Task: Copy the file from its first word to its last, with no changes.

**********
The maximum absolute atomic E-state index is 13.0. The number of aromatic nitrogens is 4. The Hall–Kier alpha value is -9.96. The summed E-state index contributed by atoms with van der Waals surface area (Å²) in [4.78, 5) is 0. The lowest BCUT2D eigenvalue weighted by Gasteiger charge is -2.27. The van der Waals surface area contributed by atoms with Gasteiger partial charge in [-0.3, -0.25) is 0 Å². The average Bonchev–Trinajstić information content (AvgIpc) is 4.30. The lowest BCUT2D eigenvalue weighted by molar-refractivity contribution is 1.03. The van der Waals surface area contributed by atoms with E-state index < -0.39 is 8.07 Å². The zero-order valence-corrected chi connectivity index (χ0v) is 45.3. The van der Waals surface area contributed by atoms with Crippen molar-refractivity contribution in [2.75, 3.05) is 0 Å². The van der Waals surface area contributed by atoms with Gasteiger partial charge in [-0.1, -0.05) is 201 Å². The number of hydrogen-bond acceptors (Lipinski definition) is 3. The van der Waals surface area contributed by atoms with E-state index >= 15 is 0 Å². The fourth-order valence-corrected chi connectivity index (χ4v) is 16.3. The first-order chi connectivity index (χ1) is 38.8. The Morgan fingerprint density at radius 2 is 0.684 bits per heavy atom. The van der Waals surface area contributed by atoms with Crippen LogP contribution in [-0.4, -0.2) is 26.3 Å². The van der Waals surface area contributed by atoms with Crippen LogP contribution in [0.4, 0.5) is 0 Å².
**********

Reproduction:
The maximum absolute atomic E-state index is 13.0. The number of aromatic nitrogens is 4. The Hall–Kier alpha value is -9.96. The summed E-state index contributed by atoms with van der Waals surface area (Å²) in [4.78, 5) is 0. The lowest BCUT2D eigenvalue weighted by Gasteiger charge is -2.27. The van der Waals surface area contributed by atoms with Gasteiger partial charge in [-0.3, -0.25) is 0 Å². The average Bonchev–Trinajstić information content (AvgIpc) is 4.30. The lowest BCUT2D eigenvalue weighted by molar-refractivity contribution is 1.03. The van der Waals surface area contributed by atoms with E-state index < -0.39 is 8.07 Å². The zero-order valence-corrected chi connectivity index (χ0v) is 45.3. The van der Waals surface area contributed by atoms with Crippen molar-refractivity contribution in [2.75, 3.05) is 0 Å². The van der Waals surface area contributed by atoms with Gasteiger partial charge in [-0.1, -0.05) is 201 Å². The number of hydrogen-bond acceptors (Lipinski definition) is 3. The van der Waals surface area contributed by atoms with E-state index >= 15 is 0 Å². The fourth-order valence-corrected chi connectivity index (χ4v) is 16.3. The first-order chi connectivity index (χ1) is 38.8. The Morgan fingerprint density at radius 2 is 0.684 bits per heavy atom. The van der Waals surface area contributed by atoms with Crippen LogP contribution in [-0.4, -0.2) is 26.3 Å². The van der Waals surface area contributed by atoms with Crippen LogP contribution in [0.4, 0.5) is 0 Å².